Planning for the SOFR Future

As companies either prepare or continue to work through their LIBOR-SOFR transition, we recommend they keep three key steps in mind:

1. Review Lending Agreements

Every company should consider reviewing lending agreements to see whether lenders or suppliers used LIBOR as a rate-setting mechanism. You’ll want to obtain a clear view on all contractual terms, especially those regarding fallback provisions or the lack thereof, which can determine LIBOR exposure.

There is no doubt that the impact is widespread. The New York Fed estimated that even retail mortgage contracts referencing USD LIBOR are valued at $1.3 trillion, with more than $800 billion maturing after June 2023. Non-syndicated business loans also amount to $1.3 trillion, with $400 billion maturing after June 2023.

In many cases, there might be fallback terms that specify a replacement rate for LIBOR. If so, determine the likely impact of the terms shift and which party has the right to call the rate. If not, refer to recommended fallback terms (more on this below).

2. Review Reporting Systems

Conduct a comprehensive audit to determine the potential LIBOR impact on various internal programs and processes. Because LIBOR and SOFR have different characteristics, IT systems might need updates to manage financial products, such as loans, that reference interest compounded in arrears.

Additionally, look at your infrastructure to determine the potential impact on software systems. Engage with hardware and software vendors if necessary to facilitate the transition. These operational and IT impacts should also be incorporated into other related projects that may be interdependent.

For example, if your company is currently inputting LIBOR plus the spread into your accounting software, you will want to ensure it can accommodate SOFR as well. Similarly, if you use LIBOR as the basis for intracompany loans, you’ll need to update internal processes. Additionally, be prepared to incorporate SOFR into any LIBOR-based forecasting models your company uses today.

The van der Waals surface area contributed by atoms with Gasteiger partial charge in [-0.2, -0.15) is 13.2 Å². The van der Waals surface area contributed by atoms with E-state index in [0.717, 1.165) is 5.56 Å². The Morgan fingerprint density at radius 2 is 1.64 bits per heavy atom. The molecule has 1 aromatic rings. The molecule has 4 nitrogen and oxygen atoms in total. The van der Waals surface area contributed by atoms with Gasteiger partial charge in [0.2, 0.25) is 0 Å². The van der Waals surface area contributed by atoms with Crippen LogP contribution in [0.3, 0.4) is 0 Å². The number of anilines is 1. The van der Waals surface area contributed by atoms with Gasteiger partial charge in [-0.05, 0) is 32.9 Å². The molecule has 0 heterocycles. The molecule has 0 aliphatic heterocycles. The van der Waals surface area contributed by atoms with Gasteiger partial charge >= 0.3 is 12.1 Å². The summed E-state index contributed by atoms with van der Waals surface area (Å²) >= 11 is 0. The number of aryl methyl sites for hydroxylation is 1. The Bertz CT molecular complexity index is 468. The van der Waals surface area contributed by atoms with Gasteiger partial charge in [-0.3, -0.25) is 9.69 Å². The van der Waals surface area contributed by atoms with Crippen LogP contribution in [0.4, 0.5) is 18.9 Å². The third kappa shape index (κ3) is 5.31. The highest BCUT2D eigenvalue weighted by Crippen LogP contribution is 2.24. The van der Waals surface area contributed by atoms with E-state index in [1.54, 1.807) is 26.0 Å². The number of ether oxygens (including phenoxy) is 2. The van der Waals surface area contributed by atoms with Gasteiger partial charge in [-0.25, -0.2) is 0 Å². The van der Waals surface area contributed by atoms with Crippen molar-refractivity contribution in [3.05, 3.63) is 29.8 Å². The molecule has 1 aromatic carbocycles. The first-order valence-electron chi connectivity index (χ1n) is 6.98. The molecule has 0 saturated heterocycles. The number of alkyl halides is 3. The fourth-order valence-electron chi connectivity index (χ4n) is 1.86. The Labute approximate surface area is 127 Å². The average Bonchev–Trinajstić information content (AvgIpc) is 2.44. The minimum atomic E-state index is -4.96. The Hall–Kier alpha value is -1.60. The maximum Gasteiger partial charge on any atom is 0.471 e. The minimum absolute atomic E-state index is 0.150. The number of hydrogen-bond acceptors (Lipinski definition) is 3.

3. Create an Action Plan for the Transition

To prepare for the transition to SOFR and potentially other RFRs, establish a framework to inform key stakeholders of the overall impact, the game plan to make the required changes, and the progress to date. It’s also a good idea to share these with the board of directors and senior leadership to ensure appropriate governance during the transition and to consult corporate legal counsel when and if needed along the way.

Undoubtedly, senior leadership will be keen to understand the financial impacts of the transition. Estimating that can be challenging. As mentioned above, existing agreements, especially those predating LIBOR’s demise, may lack fallback language in the event LIBOR rates are unavailable. In those cases, you can refer to—or in some states, such as New York, you must refer to them by law—these recommended fallback provisions from the New York Fed.

For those agreements that do stipulate a fallback—perhaps a prime or base rate—the impact is more clearly defined and should be easier to model.

Plan Now with Trusted Partners

Each of these steps is critical to preparing for the post-LIBOR era. Much of the shift is unfolding in real time—SOFR is still catching on—but now is the time to plan for the impact.

It’s easier if you’re not managing the transition alone. Consider reaching out to trusted advisors for input and assistance, whether that’s your bank, auditor, lawyer, or M&A advisor. For many businesses, it’s the relationship manager at your financial institution who can be a crucial resource as you sort out your action plan.

Success will not come by chance. A deliberate, strategic approach to the transition will be necessary to limit disruptions and meet expectations. SOFR is here, and there’s little time left to waste.